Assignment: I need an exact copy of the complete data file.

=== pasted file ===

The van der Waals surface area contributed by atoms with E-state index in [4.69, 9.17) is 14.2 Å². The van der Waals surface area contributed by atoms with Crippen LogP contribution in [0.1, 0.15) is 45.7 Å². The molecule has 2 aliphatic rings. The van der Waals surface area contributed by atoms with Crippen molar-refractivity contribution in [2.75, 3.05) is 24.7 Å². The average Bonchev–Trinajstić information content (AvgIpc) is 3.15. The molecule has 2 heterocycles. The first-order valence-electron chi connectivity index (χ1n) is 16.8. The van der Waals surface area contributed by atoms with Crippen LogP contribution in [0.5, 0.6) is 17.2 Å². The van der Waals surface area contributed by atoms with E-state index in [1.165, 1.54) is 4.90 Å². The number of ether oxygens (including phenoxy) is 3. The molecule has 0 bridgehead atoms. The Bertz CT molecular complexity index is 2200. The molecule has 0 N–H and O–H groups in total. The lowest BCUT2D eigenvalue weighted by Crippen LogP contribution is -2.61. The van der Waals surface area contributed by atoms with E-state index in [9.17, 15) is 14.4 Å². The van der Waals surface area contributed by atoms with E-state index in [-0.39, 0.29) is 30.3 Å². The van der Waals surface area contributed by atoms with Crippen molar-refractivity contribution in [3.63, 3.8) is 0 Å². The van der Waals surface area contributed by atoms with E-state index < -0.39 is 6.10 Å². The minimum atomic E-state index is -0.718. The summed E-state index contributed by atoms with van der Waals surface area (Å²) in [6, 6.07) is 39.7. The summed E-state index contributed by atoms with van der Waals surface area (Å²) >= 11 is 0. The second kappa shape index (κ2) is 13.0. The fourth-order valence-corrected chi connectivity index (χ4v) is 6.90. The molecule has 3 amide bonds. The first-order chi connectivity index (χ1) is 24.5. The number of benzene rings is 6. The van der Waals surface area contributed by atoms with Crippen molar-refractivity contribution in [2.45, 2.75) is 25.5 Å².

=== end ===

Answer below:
The van der Waals surface area contributed by atoms with E-state index in [4.69, 9.17) is 14.2 Å². The van der Waals surface area contributed by atoms with Crippen LogP contribution in [0.1, 0.15) is 45.7 Å². The molecule has 2 aliphatic rings. The van der Waals surface area contributed by atoms with Crippen molar-refractivity contribution in [2.75, 3.05) is 24.7 Å². The average Bonchev–Trinajstić information content (AvgIpc) is 3.15. The molecule has 2 heterocycles. The first-order valence-electron chi connectivity index (χ1n) is 16.8. The van der Waals surface area contributed by atoms with Crippen LogP contribution in [0.5, 0.6) is 17.2 Å². The van der Waals surface area contributed by atoms with E-state index in [1.165, 1.54) is 4.90 Å². The number of ether oxygens (including phenoxy) is 3. The molecule has 0 bridgehead atoms. The Bertz CT molecular complexity index is 2200. The molecule has 0 N–H and O–H groups in total. The lowest BCUT2D eigenvalue weighted by Crippen LogP contribution is -2.61. The van der Waals surface area contributed by atoms with E-state index in [9.17, 15) is 14.4 Å². The van der Waals surface area contributed by atoms with E-state index in [-0.39, 0.29) is 30.3 Å². The van der Waals surface area contributed by atoms with Crippen molar-refractivity contribution in [3.63, 3.8) is 0 Å². The van der Waals surface area contributed by atoms with E-state index < -0.39 is 6.10 Å². The minimum atomic E-state index is -0.718. The summed E-state index contributed by atoms with van der Waals surface area (Å²) in [6, 6.07) is 39.7. The summed E-state index contributed by atoms with van der Waals surface area (Å²) >= 11 is 0. The second kappa shape index (κ2) is 13.0. The fourth-order valence-corrected chi connectivity index (χ4v) is 6.90. The molecule has 3 amide bonds. The first-order chi connectivity index (χ1) is 24.5. The number of benzene rings is 6. The van der Waals surface area contributed by atoms with Crippen molar-refractivity contribution in [2.45, 2.75) is 25.5 Å².